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Effect of a low forage diet on the yields of milk and milk components and feed efficiency of mid-lactation dairy cows.

A. N. Negreiro




Effect of a low forage diet on the yields of milk and milk components and feed efficiency of mid-lactation dairy cows.
A. N. Negreiro*, A. L. Lock. Michigan State University East Lansing, MI.

Examining the effect of lower forage diets and alternative fiber sources in lactating dairy cow diets is important since forage quality and quantity can vary greatly depending on growing conditions, years, and locations. Therefore, we determined the effect of feeding diets similar in NDF, starch, and CP with differing amounts of forage on the yields of milk and milk components of mid-lactation dairy cows. Thirty-two Holstein cows (132 � 68 DIM) were used in a crossover design with 2 consecutive 28-d periods, with sample and data collection during the final 5 d of each period. Treatment diets were: 1) control diet (CON) containing high forage (51.4% diet DM; forage NDF 18% diet DM) and no supplemental fat or supplemental amino acids (RUP 6.67% diet DM; RDP 10.4% diet DM); and 2) low forage diet (LF) containing low forage (31.6% diet DM; forage NDF 11.2% diet DM), including supplemental fat (1.5% diet DM; 82% C16:0-enriched supplement) and supplemental amino acids (RUP 7.01% diet DM; RDP 9.69% diet DM). Diets were balanced for similar NDF (29% diet DM), starch (26.5% diet DM), and CP (16.9% diet DM). The statistical model included the random effect of cow and fixed effects of diet, period, and their interaction. Results are presented in the sequence CON vs LF. There was no effect of treatment on milk yield (45.4 vs 46.1 kg/d, P = 0.34), milk fat content (3.95% vs 3.99%, P = 0.38), or BW (704 vs 703 kg, P = 0.83). Compared with CON, LF decreased DMI (34.7 vs 28.6 kg/d, P < 0.01) and increased milk fat yield (1.78 vs 1.84 kg/d, P = 0.02), milk protein yield (1.47 vs 1.56 kg/d, P < 0.01), milk protein content (3.24% vs 3.41%, P < 0.01), ECM (48.3 vs 50.2 kg/d, P < 0.01), feed efficiency (ECM/DMI; 1.41 vs 1.77 kg/d, P < 0.01), and BCS (3.2 vs 3.3, P = 0.02). Our results demonstrate that feeding a low forage diet supplemented with amino acids and a palmitic acid-enriched supplement increased feed efficiency through decreased DMI and increases in the yields of milk fat and protein, without changes in BW.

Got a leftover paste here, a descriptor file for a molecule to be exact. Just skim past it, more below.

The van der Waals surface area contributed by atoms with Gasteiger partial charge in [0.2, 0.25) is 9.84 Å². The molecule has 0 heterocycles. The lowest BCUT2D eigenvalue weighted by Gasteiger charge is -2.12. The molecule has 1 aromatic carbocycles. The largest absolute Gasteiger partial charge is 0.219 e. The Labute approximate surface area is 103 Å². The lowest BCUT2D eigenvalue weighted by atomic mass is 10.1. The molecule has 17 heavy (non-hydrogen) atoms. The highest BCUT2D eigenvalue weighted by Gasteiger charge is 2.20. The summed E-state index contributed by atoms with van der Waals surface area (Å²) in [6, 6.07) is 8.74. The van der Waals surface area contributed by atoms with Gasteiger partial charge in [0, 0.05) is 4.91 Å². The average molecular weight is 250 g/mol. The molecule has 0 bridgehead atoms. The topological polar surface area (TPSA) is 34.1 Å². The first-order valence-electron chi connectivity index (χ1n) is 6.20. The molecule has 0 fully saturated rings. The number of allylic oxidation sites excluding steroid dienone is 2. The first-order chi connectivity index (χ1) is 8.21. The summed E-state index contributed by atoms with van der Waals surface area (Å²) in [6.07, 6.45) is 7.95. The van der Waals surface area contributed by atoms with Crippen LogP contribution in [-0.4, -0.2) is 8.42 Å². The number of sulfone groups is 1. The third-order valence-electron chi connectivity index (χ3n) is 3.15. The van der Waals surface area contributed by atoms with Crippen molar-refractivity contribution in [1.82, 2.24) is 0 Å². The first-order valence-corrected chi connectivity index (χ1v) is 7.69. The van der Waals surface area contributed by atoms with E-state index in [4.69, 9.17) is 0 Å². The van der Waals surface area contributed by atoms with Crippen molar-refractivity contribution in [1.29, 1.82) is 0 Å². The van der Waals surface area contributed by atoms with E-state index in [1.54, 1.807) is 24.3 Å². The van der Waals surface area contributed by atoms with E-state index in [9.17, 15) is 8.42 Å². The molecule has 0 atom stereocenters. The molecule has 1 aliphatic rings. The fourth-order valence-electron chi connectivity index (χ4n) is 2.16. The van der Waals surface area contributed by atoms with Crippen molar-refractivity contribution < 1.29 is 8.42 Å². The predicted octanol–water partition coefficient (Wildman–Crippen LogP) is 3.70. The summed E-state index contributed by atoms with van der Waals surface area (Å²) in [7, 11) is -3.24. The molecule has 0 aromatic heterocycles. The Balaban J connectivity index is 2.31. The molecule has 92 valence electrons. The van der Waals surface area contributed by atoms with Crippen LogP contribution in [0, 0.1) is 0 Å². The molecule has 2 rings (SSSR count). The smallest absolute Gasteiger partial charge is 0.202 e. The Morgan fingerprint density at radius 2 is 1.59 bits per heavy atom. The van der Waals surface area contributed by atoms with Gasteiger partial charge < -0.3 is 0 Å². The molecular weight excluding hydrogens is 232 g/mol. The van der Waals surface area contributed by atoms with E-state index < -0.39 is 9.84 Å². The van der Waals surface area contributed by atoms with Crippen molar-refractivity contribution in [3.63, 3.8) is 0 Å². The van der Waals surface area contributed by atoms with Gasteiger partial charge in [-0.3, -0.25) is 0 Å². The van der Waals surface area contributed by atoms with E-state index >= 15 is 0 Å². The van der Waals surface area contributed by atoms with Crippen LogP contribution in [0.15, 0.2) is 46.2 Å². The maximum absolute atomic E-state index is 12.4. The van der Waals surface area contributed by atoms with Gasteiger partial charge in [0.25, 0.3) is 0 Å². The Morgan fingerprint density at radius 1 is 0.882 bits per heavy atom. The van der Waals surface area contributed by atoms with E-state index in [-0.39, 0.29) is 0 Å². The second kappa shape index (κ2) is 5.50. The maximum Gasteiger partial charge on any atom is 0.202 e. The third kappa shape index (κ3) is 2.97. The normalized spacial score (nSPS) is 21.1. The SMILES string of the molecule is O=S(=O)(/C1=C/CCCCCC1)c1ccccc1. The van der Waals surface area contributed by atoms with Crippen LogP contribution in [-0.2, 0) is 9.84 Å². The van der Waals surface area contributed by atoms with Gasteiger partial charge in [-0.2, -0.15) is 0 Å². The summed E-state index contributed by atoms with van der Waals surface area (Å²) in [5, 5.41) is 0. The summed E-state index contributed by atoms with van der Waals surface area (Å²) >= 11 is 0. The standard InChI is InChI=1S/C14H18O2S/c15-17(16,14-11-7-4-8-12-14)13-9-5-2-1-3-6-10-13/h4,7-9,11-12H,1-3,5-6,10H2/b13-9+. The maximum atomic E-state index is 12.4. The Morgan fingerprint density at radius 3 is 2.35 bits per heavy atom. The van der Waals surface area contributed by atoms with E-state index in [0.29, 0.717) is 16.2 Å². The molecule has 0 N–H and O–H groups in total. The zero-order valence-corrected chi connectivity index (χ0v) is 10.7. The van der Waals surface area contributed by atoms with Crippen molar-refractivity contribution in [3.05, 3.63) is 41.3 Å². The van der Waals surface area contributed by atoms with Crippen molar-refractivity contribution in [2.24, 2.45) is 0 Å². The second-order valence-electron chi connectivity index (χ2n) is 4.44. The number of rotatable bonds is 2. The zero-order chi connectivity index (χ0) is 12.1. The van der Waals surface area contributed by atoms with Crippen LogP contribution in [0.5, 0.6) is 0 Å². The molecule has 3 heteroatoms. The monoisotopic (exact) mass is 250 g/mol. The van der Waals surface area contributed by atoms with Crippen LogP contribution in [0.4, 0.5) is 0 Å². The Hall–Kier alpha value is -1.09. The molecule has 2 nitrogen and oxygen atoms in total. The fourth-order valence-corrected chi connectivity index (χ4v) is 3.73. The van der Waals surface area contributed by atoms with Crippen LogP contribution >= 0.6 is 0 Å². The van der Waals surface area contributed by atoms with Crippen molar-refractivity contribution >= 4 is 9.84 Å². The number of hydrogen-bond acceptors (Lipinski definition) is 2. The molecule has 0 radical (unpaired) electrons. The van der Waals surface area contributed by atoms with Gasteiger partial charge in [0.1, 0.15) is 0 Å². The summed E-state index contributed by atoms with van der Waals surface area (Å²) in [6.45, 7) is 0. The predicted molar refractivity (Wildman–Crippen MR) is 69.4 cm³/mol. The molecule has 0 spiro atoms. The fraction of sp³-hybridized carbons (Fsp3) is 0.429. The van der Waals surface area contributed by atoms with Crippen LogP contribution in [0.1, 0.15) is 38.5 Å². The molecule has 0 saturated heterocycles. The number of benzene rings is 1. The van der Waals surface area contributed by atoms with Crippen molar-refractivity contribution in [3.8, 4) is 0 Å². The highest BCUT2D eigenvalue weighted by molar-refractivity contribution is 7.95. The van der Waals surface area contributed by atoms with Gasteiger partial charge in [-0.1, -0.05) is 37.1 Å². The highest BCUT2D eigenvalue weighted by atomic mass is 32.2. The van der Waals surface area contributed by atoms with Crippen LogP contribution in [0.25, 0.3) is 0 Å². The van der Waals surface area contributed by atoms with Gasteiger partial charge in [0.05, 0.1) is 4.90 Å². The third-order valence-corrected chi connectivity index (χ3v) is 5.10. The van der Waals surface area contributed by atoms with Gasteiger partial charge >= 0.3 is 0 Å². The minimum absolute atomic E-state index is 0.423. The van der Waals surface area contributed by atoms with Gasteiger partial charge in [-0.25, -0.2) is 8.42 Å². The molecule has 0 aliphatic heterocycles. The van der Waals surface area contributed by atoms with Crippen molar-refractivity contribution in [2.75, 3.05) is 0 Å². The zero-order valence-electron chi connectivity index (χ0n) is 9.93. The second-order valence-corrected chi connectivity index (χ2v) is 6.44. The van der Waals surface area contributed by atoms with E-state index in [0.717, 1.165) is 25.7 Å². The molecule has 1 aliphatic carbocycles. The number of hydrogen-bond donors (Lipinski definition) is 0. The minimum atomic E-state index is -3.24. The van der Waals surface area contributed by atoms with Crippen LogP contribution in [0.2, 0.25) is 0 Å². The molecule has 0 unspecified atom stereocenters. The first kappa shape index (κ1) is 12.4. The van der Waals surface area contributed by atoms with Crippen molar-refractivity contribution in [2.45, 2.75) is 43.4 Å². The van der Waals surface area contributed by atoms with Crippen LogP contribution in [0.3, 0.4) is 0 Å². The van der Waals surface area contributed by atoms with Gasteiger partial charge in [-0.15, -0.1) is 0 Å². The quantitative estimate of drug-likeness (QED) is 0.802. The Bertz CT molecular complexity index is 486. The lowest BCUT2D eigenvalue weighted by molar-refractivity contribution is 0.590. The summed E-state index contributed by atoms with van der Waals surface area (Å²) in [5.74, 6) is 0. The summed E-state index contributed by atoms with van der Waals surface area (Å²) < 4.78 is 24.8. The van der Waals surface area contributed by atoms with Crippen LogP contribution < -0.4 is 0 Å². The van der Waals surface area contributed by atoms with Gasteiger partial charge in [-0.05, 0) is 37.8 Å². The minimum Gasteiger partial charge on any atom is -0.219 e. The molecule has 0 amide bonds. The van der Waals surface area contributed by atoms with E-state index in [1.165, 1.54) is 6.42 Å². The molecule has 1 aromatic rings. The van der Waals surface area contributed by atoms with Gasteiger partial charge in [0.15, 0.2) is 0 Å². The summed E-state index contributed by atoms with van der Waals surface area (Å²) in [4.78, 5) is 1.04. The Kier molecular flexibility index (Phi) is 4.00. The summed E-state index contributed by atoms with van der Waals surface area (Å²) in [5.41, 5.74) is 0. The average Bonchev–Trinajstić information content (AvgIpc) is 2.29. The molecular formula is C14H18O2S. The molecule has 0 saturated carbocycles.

Keywords: forage, amino acid, fatty acid.

Biography: Ariana is originally from Fort Lauderdale, FL and earned her bachelor's in animal science at Michigan State University. Currently, she is a master's student with Dr. Adam Lock researching the effects of fatty acid and amino acid supplementation in mid-lactation dairy cows.